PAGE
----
Habitat for native species has already been aided by the addition of 75,000 acres (30,000 hectares) of woodlands over the past 15 years in Scotland. Biologists say the forest cover provides wildlife a habitat corridor to use for westward migration.
A Growing Trend
The Forestry Commission pledges to recreate another 75,000 acres (30,000 hectares) of Caledonian pinewood by 2005.
This year, a new Scottish forestry plan seeks to provide more incentives for private landowners to plant Scots pine and broadleaf trees over commercial, non-native species such as Sitka spruce. Unlike the current program, a higher rate of payment will go to landowners who create woodland of ecological and recreational value.
Baile Mor Forest represents a growing trend in Scotland. In 1503, the nation's woodland was utterly destroyed according to historical records. By 1900, woodlands covered just five percent of the country. Today the figure is 17 percent and rising. The target, say government planners, is 25 percent by 2050.
The success of these regeneration schemes isn't guaranteed, however. While human activity had a major impact in the Highlands throughout history, the Caledonian Forest's demise was hastened by climate change.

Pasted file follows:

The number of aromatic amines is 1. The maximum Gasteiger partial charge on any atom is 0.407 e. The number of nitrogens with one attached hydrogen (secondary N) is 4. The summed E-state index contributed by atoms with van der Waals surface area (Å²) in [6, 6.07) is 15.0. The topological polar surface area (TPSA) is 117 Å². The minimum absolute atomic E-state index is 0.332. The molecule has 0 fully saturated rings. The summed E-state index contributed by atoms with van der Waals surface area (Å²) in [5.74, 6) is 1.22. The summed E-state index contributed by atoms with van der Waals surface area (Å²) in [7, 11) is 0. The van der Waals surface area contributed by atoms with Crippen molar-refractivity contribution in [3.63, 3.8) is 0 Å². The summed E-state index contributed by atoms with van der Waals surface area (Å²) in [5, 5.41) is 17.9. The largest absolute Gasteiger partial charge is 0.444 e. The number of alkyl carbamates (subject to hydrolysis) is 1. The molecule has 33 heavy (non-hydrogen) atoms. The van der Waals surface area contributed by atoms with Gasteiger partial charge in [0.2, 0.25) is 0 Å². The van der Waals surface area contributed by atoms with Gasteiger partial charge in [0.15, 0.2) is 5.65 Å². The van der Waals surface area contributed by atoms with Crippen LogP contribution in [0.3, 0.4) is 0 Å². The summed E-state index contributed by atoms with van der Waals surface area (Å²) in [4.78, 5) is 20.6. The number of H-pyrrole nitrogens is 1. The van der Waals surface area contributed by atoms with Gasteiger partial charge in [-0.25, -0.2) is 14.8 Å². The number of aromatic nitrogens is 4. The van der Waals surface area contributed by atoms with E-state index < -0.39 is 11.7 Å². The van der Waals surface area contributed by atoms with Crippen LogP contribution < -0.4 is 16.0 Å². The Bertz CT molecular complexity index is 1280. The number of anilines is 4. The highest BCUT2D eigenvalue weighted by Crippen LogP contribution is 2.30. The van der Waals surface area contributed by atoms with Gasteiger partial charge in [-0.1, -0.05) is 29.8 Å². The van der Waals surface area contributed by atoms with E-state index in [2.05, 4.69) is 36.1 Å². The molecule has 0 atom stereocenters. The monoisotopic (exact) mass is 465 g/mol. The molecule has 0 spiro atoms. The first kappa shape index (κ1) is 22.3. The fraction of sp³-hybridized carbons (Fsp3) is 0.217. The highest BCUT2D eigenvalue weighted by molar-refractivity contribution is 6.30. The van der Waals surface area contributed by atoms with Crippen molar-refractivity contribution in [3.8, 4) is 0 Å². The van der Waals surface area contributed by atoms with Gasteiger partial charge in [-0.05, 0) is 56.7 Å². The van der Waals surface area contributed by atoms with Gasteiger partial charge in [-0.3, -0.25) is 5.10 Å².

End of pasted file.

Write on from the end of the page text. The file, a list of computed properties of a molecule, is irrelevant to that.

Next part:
Climatic conditions like the "Little Ice Age," which occurred between 1320 and 1750, brought low summer temperatures, high rainfall, and ferocious winds to the Scottish Highlands. These conditions encouraged the formation of peaty moorland at the expense of trees.
But for now, at least, the new pinewoods are doing well. An earlier 2,500-acre (1,000-hectare) project on the Gairloch Estate is already bearing fruit after just five years.
This winter, young mountain ash trees are weighed down with scarlet berries while Scots pine saplings flourish alongside their ancestors' gnarled remains. John MacKenzie's ancestors might not believe their eyes as a ghost of the old forest springs back to life.
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